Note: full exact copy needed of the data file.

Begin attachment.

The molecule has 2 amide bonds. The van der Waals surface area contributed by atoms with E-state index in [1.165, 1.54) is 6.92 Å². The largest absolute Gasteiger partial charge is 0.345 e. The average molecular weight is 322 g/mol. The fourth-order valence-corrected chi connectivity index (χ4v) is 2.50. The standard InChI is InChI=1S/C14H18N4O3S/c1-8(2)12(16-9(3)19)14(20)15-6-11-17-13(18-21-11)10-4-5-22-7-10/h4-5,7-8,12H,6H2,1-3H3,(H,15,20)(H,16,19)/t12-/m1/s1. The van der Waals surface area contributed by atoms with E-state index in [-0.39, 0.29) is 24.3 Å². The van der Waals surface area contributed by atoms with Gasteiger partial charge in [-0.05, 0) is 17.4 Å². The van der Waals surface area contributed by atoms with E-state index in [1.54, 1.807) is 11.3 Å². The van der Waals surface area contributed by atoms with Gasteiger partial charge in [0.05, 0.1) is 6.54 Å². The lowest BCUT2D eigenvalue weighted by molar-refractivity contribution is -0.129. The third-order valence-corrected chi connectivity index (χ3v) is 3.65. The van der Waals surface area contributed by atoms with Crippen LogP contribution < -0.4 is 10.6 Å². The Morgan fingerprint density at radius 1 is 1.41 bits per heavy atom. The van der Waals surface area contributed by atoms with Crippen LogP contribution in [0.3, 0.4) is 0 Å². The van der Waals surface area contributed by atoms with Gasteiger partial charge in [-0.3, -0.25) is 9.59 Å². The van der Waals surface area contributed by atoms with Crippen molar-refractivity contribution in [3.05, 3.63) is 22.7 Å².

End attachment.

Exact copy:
The molecule has 2 amide bonds. The van der Waals surface area contributed by atoms with E-state index in [1.165, 1.54) is 6.92 Å². The largest absolute Gasteiger partial charge is 0.345 e. The average molecular weight is 322 g/mol. The fourth-order valence-corrected chi connectivity index (χ4v) is 2.50. The standard InChI is InChI=1S/C14H18N4O3S/c1-8(2)12(16-9(3)19)14(20)15-6-11-17-13(18-21-11)10-4-5-22-7-10/h4-5,7-8,12H,6H2,1-3H3,(H,15,20)(H,16,19)/t12-/m1/s1. The van der Waals surface area contributed by atoms with E-state index in [-0.39, 0.29) is 24.3 Å². The van der Waals surface area contributed by atoms with Gasteiger partial charge in [-0.05, 0) is 17.4 Å². The van der Waals surface area contributed by atoms with E-state index in [1.54, 1.807) is 11.3 Å². The van der Waals surface area contributed by atoms with Gasteiger partial charge in [0.05, 0.1) is 6.54 Å². The lowest BCUT2D eigenvalue weighted by molar-refractivity contribution is -0.129. The third-order valence-corrected chi connectivity index (χ3v) is 3.65. The van der Waals surface area contributed by atoms with Crippen LogP contribution < -0.4 is 10.6 Å². The Morgan fingerprint density at radius 1 is 1.41 bits per heavy atom. The van der Waals surface area contributed by atoms with Crippen LogP contribution in [0.3, 0.4) is 0 Å². The van der Waals surface area contributed by atoms with Gasteiger partial charge in [-0.3, -0.25) is 9.59 Å². The van der Waals surface area contributed by atoms with Crippen molar-refractivity contribution in [3.05, 3.63) is 22.7 Å².